Respect: Everyone starts with respect in my book. You don’t have to earn anything with me. But once you lose it, it’s gone. If a doctor disregards a legitimate complaint; if they tell you it’s nothing and to just lose weight-game over. Find a second opinion and start again.

 

Serious surgery/treatment: Any experimental/trials, surgeries, cancer treatments or whatever, get a 2nd or 3rd opinion if necessary. Do your research and see what trials they did for it; see what other patients said about it, and how they are feeling now. It’s very important to do your homework. If you don’t like what is said, find another doctor.

 

 

Tips for a Good Self-Advocate:

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Communicate: It’s not just about talking. It’s about being effective. Any advocate out there will stress the importance of clarity with your doctor, and communicating your concerns and desires over the progress of your treatment while maintaining a professional relationship is essential. It’s important to be able to discuss treatment with a doctor without feeling like you’re going to hurt an ego.

 

Assertive: “Being pushy without being annoying.” You won’t find that definition on the dictionary, but I like it. In order to be an advocate for yourself, you need to learn how to do this for yourself, because there are going to be many instances you find yourself needing to use it. Whether it’s calling up the insurance company and finding out why a bill hasn’t been paid yet- and as my grandma once told me, you catch more flies with honey than vinegar, it pays to be persistent but not a bitch on the phone. They’re only doing their job and they don’t know any more than you know them.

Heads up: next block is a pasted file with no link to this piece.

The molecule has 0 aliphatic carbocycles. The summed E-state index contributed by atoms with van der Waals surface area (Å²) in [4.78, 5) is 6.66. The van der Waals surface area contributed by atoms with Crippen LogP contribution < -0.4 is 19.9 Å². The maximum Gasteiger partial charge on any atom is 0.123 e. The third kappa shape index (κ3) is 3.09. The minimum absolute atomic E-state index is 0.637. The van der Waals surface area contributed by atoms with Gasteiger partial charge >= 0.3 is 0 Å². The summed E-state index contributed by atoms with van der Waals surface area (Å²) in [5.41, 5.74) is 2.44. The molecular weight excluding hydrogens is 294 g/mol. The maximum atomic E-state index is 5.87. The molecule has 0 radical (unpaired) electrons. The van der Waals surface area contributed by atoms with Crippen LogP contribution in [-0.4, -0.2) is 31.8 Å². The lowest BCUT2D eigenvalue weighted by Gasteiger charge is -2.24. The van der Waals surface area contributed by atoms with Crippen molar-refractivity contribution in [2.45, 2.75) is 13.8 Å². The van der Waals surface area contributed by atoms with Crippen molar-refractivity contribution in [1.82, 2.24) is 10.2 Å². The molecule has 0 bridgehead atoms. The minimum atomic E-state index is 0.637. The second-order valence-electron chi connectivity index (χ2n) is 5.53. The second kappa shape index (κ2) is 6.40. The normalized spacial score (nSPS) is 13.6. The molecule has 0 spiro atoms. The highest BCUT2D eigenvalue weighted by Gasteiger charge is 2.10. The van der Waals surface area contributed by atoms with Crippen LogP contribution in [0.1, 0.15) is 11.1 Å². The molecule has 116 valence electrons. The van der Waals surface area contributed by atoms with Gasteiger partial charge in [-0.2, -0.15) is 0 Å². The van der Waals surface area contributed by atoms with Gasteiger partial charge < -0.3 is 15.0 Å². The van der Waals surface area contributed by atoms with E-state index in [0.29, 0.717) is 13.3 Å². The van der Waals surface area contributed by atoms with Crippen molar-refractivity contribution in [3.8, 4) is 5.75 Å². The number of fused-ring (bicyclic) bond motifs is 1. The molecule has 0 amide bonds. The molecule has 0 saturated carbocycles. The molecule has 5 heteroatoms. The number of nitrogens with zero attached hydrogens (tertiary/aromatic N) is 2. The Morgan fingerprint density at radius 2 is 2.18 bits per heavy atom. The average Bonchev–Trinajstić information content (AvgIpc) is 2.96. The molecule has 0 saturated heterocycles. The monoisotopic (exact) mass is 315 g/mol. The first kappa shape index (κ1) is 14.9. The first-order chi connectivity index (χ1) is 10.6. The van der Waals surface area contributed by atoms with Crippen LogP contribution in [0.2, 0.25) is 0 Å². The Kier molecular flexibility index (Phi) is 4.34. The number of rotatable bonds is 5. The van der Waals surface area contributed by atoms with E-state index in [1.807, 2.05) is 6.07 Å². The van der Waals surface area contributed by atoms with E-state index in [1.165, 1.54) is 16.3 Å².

Passionate: Oh, energy and enthusiasm! Chronic illness and chronic pain is a long struggle. You have to bring your pom-poms with you for you, to fight this. Ain’t no one gonna fight harder than you. Remember this when you feel like crap when you’re tired and you hurt and remember when you just don’t want to do it. You gotta look out for number one.

 

Knowledgeable: Research the Issue. It’s easy to Google something but it’s better to research. Google doesn’t mean it’s true, but if you research it and you find five or ten articles that say it’s true, you have a far better chance of the information being true. I’m a big proponent of research and being armed with research when going to the doctor can only strengthen your case when you bring your ideas for certain treatment before them. You may not have a degree but you have the right to consider what treatments you want to try.

 

 

 

[1] Wagner, 2019